Unhappy with the musical key or her own singing, Lucinda Williams stopped less than halfway through several songs on the final night of her five-concert showcase at the El Rey Theater in Los Angeles that featured a handful of her favorite recordings, each played sequentially on a different night.

It was the kind of disquieting move that in the hands of a rank amateur would brand her as entirely unprofessional. But in Williams’ case, the fits of stops and starts – which she blamed on being “such a f-ing obsessive-compulsive perfectionist” – are just part of the charm of Louisiana-raised, Los Angeles-honed singer-songwriter who stands as one of the important artists of her day.

And what a charming, intensely real show we heard on Monday night, when her self-titled de facto debut was the focus.

These are the songs that first put her on the map and earned her respect (and some much needed dough) through cover versions by Emmylou Harris, Patti Loveless, Tom Petty and others of such songs as “Passionate Kisses,” “The Night’s Too Long” and “Changed the Locks.”

“Kisses” received a breathless solo rendition, “Locks” a hefty, crunchy multi-guitar driven turn. But it was the ballads such as “Abandoned,” “Am I Too Blue,” and especially the achingly beautiful “Side of the Road” (performed by Williams with only crack guitarist Doug Pettibone accompanying) that contained the sense of loneliness, restless searching and fragile yet strong defiance that has defined her music ever since.

The post-intermission set featured a couple of mutual admirers – Harris and X’s John Doe – jamming on material from Williams’ new “West” album, unrecorded songs and a few leftover favorites that found their author in a, rare for her, jovial, nearly giddy mood.

These were once-in-a-lifetime shows (OK twice in a lifetime; they’ll be repeated in New York City at the end of the month). Thank God she recorded them for instant distribution. Get thee online and find yourselves some copies.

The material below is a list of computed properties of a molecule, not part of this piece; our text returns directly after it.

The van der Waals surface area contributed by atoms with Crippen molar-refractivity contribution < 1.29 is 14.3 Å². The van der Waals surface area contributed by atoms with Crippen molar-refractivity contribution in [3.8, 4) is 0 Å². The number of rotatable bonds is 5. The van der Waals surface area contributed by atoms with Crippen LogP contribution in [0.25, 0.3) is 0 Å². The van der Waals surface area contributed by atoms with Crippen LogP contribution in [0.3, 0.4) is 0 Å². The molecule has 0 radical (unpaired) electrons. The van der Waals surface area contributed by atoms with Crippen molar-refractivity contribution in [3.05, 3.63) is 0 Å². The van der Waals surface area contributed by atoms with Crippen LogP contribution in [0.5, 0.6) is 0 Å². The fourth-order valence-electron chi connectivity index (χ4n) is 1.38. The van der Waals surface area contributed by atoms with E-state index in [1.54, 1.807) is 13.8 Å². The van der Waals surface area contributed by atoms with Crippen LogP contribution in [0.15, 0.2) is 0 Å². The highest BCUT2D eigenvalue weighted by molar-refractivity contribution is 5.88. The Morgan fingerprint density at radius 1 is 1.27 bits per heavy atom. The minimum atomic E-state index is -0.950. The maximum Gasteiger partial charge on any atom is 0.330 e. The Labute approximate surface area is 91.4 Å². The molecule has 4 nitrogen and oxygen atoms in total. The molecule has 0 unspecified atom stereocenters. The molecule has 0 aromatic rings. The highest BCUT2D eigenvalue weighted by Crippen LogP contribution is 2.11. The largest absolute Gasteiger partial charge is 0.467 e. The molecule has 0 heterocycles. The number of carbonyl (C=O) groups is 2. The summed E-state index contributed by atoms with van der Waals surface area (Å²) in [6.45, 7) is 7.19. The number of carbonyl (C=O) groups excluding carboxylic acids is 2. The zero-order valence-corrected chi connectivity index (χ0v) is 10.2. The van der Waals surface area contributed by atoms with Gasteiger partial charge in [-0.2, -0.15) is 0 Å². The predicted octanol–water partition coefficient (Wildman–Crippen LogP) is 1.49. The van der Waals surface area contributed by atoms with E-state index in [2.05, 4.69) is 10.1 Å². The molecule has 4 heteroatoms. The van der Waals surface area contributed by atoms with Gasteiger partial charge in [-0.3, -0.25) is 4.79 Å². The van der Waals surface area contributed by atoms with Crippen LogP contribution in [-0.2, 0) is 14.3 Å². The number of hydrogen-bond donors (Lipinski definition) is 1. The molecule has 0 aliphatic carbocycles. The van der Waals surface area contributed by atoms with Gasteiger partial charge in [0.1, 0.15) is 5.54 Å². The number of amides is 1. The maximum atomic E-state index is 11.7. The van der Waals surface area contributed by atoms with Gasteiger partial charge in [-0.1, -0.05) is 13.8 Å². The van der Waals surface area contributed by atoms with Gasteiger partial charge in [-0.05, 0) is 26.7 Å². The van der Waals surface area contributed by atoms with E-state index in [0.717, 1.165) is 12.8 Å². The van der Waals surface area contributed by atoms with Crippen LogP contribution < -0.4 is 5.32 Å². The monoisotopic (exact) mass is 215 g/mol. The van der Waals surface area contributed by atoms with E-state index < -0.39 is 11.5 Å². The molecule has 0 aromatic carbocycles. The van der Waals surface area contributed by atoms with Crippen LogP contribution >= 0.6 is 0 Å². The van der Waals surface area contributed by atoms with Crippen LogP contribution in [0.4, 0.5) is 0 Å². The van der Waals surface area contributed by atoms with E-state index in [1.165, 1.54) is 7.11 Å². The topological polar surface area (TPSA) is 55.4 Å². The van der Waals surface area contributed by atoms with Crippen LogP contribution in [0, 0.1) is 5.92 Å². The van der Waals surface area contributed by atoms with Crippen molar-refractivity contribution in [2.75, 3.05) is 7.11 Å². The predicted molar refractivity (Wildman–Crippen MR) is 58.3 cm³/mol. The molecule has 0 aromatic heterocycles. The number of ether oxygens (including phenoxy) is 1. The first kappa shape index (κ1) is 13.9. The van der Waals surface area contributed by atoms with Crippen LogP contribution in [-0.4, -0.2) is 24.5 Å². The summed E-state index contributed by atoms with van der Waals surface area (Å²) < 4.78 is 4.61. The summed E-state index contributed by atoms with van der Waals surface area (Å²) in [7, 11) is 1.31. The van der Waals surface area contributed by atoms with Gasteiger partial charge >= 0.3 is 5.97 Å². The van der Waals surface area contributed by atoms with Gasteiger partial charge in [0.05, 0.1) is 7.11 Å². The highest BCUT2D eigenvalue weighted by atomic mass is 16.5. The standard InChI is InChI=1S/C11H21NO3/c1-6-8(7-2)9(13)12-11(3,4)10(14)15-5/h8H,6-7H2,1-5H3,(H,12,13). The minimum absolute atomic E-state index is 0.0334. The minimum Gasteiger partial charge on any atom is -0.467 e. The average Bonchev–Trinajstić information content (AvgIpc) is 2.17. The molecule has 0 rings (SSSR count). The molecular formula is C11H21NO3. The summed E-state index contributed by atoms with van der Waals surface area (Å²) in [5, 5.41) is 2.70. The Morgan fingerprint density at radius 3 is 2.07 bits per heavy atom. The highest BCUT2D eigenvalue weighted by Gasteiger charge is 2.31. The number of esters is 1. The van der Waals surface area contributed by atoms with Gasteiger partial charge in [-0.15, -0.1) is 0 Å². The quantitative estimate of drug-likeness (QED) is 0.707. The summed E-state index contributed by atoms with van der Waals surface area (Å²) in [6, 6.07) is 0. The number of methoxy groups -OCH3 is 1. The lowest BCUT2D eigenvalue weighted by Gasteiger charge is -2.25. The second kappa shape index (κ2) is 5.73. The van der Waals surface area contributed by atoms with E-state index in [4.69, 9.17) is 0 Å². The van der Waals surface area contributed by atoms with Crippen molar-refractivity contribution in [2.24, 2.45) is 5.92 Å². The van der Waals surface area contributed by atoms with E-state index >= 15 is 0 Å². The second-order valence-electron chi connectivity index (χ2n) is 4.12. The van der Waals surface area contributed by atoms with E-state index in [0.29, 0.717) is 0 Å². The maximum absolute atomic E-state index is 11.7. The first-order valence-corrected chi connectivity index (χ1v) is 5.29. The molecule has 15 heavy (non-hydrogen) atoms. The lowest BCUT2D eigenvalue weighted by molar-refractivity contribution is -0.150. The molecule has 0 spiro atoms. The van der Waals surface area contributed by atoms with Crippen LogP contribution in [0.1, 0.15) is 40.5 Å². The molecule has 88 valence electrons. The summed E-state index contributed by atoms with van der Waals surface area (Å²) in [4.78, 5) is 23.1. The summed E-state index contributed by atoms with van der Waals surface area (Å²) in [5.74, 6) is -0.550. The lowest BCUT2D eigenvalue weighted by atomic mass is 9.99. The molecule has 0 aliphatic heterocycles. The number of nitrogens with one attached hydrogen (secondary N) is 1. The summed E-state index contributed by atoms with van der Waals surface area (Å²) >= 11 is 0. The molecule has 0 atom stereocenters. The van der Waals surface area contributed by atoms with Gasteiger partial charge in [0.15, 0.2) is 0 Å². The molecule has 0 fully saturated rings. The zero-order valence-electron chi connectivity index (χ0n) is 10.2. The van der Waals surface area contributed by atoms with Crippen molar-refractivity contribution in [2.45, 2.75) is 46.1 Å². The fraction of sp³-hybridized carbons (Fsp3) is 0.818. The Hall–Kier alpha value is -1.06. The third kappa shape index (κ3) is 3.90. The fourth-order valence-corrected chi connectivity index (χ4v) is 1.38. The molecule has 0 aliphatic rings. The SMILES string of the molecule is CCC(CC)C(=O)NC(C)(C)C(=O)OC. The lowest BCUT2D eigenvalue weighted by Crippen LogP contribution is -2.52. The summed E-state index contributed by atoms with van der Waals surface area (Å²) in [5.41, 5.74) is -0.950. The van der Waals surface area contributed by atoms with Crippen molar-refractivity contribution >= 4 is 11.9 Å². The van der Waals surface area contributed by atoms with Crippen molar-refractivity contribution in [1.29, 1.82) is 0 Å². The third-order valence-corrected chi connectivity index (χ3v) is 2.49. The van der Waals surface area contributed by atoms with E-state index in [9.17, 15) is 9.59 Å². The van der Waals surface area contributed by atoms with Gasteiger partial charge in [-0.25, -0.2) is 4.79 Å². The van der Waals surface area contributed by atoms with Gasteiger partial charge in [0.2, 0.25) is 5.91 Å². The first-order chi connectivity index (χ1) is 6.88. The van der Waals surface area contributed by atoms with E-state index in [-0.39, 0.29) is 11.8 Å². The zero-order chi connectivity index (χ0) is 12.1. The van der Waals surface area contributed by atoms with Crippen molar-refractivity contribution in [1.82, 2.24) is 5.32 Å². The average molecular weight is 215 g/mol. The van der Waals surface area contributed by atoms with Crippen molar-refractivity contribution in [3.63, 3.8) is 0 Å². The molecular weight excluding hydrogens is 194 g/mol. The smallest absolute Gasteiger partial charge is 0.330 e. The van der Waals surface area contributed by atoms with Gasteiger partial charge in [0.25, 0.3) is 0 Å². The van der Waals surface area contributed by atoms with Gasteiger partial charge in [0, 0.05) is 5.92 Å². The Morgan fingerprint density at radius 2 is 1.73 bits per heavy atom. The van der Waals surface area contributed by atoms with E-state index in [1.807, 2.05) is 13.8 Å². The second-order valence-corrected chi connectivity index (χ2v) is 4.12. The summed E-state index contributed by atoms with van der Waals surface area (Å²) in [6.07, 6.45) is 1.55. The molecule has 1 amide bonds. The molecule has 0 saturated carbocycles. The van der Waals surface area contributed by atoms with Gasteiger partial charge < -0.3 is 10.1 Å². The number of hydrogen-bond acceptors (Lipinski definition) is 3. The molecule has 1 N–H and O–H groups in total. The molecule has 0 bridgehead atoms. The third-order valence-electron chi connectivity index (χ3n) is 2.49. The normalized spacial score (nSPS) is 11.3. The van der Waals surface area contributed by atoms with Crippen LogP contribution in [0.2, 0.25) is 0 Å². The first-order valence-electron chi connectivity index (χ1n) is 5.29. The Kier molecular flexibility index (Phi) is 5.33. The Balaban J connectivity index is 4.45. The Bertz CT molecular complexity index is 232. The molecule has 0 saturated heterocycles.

Blowin’ in the Wind: The Nuclear Age Peace Foundation’s 24th annual Evening for Peace takes a left turn this year, eschewing the fancy sit-down dinner for a smaller reception at Café Buenos Aires and program of music and memories at Victoria Hall Monday evening. That’s because the 2007 honorees are Peter, Paul & Mary, the famous folk-singing trio whose persistent songs of protest and dedication to non-violent causes helped spearhead the peace movement over the years. Mary Travers is recovering from back surgery (which necessitated the cancellation of a fall tour that was supposed to stop at the Arlington on Sept. 16), but Peter Yarrow and (Noel) Paul Stookey will attend the event to receive the award. Following video highlights of the trio’s career edited by the Peace Foundation’s new Director of Development and Public Affairs, Steven Crandell, Yarrow and Stookey will speak about their experiences working for justice and equality, and sing several songs – both solo and together – from their lengthy careers. The reception takes place at 5 pm, the program starts at 6:15. Tickets are $250. Call 963-3443.

Westmont’s Dr. J: Well before Egle Januleviciute settled in Santa Barbara, the Lithuanian-born pianist won several international piano competitions and secured five degrees from different music schools (including a Doctor of Musical Arts in performance from UCSB). Now an assistant professor of piano at Westmont College here in Montecito, Januleviciute has also made several recordings, the latest of which, a CD of Bach keyboard works, has just been released. Januleviciute will play a solo recital featuring works by Bach, Mozart, Liszt and Debussy in the acoustically-friendly sanctuary at the Unitarian Society on Sunday afternoon at 3. Tickets are $15 (students/seniors $10). Call 965-4235 or visit www.eglej.com.

Coming attractions: Paddy Keenan is generally acknowledged to be the most accomplished Uilleann piper currently performing. A third-generation piper from an Irish traveling family, Keenan was a founding member of the influential Bothy Band, which combined a driving rhythm section with traditional Irish tunes in a thrilling fashion. Keenan, who has been called “The Jimi Hendrix of the pipes” and earned comparisons to jazz giant John Coltrane, plays a rare SB date at Victoria Hall on Sept. 20. Tickets ($20) are available at Santa Barbara Sheet Music. Call 966-3113.